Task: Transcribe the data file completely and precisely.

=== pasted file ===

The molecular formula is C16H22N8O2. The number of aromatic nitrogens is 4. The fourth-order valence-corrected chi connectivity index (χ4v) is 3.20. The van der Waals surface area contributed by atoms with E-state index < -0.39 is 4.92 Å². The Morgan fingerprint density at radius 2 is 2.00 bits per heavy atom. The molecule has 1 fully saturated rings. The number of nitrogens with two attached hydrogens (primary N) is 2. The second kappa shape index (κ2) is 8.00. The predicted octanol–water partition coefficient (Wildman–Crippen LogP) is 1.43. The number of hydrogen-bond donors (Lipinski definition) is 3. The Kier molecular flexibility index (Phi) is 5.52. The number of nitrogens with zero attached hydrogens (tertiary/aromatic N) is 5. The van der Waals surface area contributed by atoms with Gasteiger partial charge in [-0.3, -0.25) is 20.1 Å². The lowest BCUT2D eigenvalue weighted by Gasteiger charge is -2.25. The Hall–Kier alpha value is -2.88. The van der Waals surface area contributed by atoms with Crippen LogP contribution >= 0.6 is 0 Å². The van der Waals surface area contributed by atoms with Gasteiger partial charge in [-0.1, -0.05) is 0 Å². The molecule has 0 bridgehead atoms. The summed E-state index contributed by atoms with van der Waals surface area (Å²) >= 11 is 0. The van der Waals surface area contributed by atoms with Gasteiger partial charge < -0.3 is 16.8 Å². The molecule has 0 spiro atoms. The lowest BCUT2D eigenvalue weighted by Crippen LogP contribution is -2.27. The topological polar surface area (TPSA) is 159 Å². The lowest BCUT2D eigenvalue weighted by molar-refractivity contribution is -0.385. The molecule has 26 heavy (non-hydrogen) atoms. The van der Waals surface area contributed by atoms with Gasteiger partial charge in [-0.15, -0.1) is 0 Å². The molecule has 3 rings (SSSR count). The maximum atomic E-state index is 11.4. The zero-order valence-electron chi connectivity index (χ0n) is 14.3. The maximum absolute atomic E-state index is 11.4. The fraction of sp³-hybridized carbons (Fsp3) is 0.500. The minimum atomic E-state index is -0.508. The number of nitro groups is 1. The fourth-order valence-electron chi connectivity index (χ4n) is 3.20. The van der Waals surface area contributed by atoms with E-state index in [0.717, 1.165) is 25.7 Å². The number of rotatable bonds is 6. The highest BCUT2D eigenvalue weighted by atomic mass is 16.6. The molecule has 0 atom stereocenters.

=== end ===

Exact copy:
The molecular formula is C16H22N8O2. The number of aromatic nitrogens is 4. The fourth-order valence-corrected chi connectivity index (χ4v) is 3.20. The van der Waals surface area contributed by atoms with E-state index < -0.39 is 4.92 Å². The Morgan fingerprint density at radius 2 is 2.00 bits per heavy atom. The molecule has 1 fully saturated rings. The number of nitrogens with two attached hydrogens (primary N) is 2. The second kappa shape index (κ2) is 8.00. The predicted octanol–water partition coefficient (Wildman–Crippen LogP) is 1.43. The number of hydrogen-bond donors (Lipinski definition) is 3. The Kier molecular flexibility index (Phi) is 5.52. The number of nitrogens with zero attached hydrogens (tertiary/aromatic N) is 5. The van der Waals surface area contributed by atoms with Gasteiger partial charge in [-0.3, -0.25) is 20.1 Å². The lowest BCUT2D eigenvalue weighted by Gasteiger charge is -2.25. The Hall–Kier alpha value is -2.88. The van der Waals surface area contributed by atoms with Crippen LogP contribution >= 0.6 is 0 Å². The van der Waals surface area contributed by atoms with Gasteiger partial charge in [-0.1, -0.05) is 0 Å². The molecule has 0 bridgehead atoms. The summed E-state index contributed by atoms with van der Waals surface area (Å²) >= 11 is 0. The van der Waals surface area contributed by atoms with Gasteiger partial charge < -0.3 is 16.8 Å². The molecule has 0 spiro atoms. The lowest BCUT2D eigenvalue weighted by Crippen LogP contribution is -2.27. The topological polar surface area (TPSA) is 159 Å². The lowest BCUT2D eigenvalue weighted by molar-refractivity contribution is -0.385. The molecule has 26 heavy (non-hydrogen) atoms. The van der Waals surface area contributed by atoms with Gasteiger partial charge in [-0.15, -0.1) is 0 Å². The molecule has 3 rings (SSSR count). The maximum atomic E-state index is 11.4. The zero-order valence-electron chi connectivity index (χ0n) is 14.3. The maximum absolute atomic E-state index is 11.4. The fraction of sp³-hybridized carbons (Fsp3) is 0.500. The minimum atomic E-state index is -0.508. The number of nitro groups is 1. The fourth-order valence-electron chi connectivity index (χ4n) is 3.20. The van der Waals surface area contributed by atoms with E-state index in [0.717, 1.165) is 25.7 Å². The number of rotatable bonds is 6. The highest BCUT2D eigenvalue weighted by atomic mass is 16.6. The molecule has 0 atom stereocenters.